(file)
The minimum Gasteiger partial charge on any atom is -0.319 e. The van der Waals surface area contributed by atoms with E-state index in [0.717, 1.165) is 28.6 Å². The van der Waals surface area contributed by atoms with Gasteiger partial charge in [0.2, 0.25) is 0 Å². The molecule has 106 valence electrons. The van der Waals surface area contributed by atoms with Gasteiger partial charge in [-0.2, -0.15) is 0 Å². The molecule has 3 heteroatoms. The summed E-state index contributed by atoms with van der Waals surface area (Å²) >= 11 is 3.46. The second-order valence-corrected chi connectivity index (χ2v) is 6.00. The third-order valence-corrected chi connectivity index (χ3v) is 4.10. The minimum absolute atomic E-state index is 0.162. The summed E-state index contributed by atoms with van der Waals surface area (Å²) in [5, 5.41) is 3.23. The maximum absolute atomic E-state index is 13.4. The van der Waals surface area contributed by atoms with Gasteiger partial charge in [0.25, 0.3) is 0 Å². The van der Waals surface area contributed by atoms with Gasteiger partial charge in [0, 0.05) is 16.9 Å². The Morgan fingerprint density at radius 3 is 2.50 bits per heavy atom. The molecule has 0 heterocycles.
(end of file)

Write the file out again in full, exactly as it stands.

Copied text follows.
The minimum Gasteiger partial charge on any atom is -0.319 e. The van der Waals surface area contributed by atoms with E-state index in [0.717, 1.165) is 28.6 Å². The van der Waals surface area contributed by atoms with Gasteiger partial charge in [0.2, 0.25) is 0 Å². The molecule has 106 valence electrons. The van der Waals surface area contributed by atoms with Gasteiger partial charge in [-0.2, -0.15) is 0 Å². The molecule has 3 heteroatoms. The summed E-state index contributed by atoms with van der Waals surface area (Å²) >= 11 is 3.46. The second-order valence-corrected chi connectivity index (χ2v) is 6.00. The third-order valence-corrected chi connectivity index (χ3v) is 4.10. The minimum absolute atomic E-state index is 0.162. The summed E-state index contributed by atoms with van der Waals surface area (Å²) in [5, 5.41) is 3.23. The maximum absolute atomic E-state index is 13.4. The van der Waals surface area contributed by atoms with Gasteiger partial charge in [0.25, 0.3) is 0 Å². The van der Waals surface area contributed by atoms with Gasteiger partial charge in [0, 0.05) is 16.9 Å². The Morgan fingerprint density at radius 3 is 2.50 bits per heavy atom. The molecule has 0 heterocycles.